Chris Familton

 

ALBUM REVIEW: Refused – War Music

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Refused
War Music
Spinefarm/Search and Destroy
★★★½

With the band’s split in 1998, it took 14 years for them to spread their various music wings (including the excellent International Noise Conspiracy) and re-set their personal lives before reconvening for live shows and then delivering the strong comeback album Freedom in 2015. It showed they were still vital and able to conjure up fire-in-the-belly forward thinking heavy music. 

War Music solidifies the band’s return to active duty but it’s a more refined and compact take on the modern rock album. Trimmed of any excess, it rips and roars across ten songs in 35 minutes. There’s little diversion into synth interludes or overly prog workouts. Instead it keeps things locked tightly around the precise and knotty guitar riffs and that rhythm section that still kicks and drives with metronomic muscle.

Not everything works though. Malfire swaps intensity for more melodic commercial rock shapes and it just sounds overplayed. Likewise the punk-pop melody of the chorus in I Wanna Watch The World Burn. The second half of the album is where they really find their feet, Turn The Cross tumbles violently with tangled breakneck playing from all band members. It sounds truly thrilling, a band on knife edge, right on the lip of the wave. They follow that with Damaged II, a song that would fit on any Rage Against The Machine album. When they re-enter the maelstrom after coming to a halt momentarily it’s like the swing of a sledgehammer. The Infamous Left is an exercise in old school thrash metal before the band closes the album out with the stomp and swagger of Economy Of Death.

The themes of War Music are still the same with Dennis Lyxzén howling and screaming about protest, struggle, revolution and inequality. With Refused it’s the sound though. That hurricane of distortion. militant rhythms and the combination of primal physicality and intelligent application in the band’s intoxicating noise.

Chris Familton

 

 

ALBUM REVIEW: Chastity Belt – Chastity Belt

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Music is about mood and the way it sonically hits the ears, heart and mind just as much as it’s about the stories and ideas conveyed by the lyrics. The appeal of Chastity Belt’s new self-titled album lies in both elements but it’s the overall sound and the warm dreaminess that billows out of the speakers that provides the strongest appeal and connection point.

All four band members share lead vocal duties and they’ve spoken of adding more dynamic harmonies and violin on this record. Those changes are key to the overlapping, drifting and lightly psychedelic sound across the ten songs. Structural experimentation, such as the drums taking a minute and a half to enter the fray on Elena, take the song structures away from standard rock shapes and closer to post-rock or a dream-pop version of Sonic Youth, bereft of their sharper edges. In a way the album sounds like lo-fi jangly guitar songs recorded in high fidelity, given the rich and lush treatment given to the recordings. The result is immersive and, once the listener lets go, quite immersive.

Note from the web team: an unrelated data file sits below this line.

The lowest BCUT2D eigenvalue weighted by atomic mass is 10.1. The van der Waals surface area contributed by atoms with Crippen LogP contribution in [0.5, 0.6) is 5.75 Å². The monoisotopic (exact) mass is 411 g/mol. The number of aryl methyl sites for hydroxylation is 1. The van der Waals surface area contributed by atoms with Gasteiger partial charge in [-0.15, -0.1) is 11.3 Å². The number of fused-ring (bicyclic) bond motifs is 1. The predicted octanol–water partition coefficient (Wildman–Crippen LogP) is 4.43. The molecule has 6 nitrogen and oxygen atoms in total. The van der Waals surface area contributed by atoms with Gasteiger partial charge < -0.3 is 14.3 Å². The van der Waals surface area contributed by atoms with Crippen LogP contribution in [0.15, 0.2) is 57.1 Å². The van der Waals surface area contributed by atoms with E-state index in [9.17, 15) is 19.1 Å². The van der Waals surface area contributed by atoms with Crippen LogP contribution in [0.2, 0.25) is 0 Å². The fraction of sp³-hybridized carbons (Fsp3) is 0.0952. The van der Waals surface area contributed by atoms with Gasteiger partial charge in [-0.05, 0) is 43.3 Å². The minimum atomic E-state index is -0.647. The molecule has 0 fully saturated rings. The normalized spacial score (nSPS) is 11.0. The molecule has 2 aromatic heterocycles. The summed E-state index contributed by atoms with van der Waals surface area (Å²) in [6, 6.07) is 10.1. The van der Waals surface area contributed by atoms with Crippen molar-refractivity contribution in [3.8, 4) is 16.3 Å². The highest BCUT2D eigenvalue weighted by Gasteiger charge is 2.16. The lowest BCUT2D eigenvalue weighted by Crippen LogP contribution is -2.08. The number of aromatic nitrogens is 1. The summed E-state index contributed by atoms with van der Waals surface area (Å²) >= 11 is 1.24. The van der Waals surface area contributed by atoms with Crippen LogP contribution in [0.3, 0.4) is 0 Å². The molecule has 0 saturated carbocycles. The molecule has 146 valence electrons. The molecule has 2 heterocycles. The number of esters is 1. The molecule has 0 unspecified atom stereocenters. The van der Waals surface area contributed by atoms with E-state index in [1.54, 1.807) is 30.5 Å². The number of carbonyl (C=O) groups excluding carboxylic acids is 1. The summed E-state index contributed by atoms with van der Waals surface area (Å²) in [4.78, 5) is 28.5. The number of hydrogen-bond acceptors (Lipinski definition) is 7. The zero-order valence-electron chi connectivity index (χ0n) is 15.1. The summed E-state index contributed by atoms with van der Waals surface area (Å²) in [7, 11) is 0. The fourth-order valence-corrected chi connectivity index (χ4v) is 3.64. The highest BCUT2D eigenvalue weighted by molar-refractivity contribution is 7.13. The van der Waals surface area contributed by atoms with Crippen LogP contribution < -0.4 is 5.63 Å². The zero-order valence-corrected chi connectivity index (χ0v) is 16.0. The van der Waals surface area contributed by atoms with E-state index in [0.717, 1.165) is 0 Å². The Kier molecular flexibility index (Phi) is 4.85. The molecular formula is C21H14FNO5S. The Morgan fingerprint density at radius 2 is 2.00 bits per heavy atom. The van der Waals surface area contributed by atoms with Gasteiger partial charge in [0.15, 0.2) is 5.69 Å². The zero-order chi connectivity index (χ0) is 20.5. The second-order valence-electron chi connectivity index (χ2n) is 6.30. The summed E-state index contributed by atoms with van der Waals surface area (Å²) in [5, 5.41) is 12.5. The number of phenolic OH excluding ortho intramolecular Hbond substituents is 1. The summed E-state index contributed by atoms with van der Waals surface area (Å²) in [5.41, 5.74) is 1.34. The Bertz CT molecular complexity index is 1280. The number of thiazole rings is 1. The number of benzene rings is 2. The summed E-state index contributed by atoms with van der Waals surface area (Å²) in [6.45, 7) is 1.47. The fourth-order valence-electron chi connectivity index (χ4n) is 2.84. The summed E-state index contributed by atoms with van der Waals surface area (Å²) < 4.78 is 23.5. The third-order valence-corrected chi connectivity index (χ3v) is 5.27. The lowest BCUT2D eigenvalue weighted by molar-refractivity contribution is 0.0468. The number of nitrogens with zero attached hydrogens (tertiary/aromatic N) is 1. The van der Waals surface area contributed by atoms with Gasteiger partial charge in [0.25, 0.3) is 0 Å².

Many of the songs unfurl slowly, gently revealing their melodies on repeat listens as they seep in. A distant descending guitar riff on Rav-4, the counter playing on Half-Hearted that works like a beautifully disembodied version of Verlaine and Lloyd duelling in Television. Split is another gem, bathed in reverb and a tumbling verse that breaks through the clouds into a skyward chorus, it again shows the band quietly pulling at the threads of guitar pop – like The Smiths and some of the bands that emerged from the underground scene in ‘80s New Zealand.

The album never reaches the peak and immediacy of the single Different Now from 2017 but taken as a whole and listened to accordingly, there’s a beauty in the textural nuance and overall gentle hypnosis of the album.

Chris Familton

ALBUM REVIEW: Aldous Harding – Designer

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Aldous Harding
Designer
4Ad / Remote Control

Aldous Harding’s artistic trajectory continues to billow skyward on her third album, the second produced by John Parish for the 4AD label. Long gone is the stark and fragile folk of her debut, though it still lurks under the surface of what is now lush and detailed avant chanteuse pop music.

The quirkiness of Harding’s vocal delivery has always been debated but it is a crucial component of what makes her music so compelling. She’s dialled it back on this album, ironing out some of the quirks and as a result the overall impact of this record feels slightly diluted. That’s not to say there aren’t plenty of highlights. Early on, the title track is a light tripping affair with a brief chorus that dismantles the flow and gentle funk feel (reminiscent of Devendra Banhart) before it resumes for a summery run to the end of a song that seems to question the retention and spark of creativity.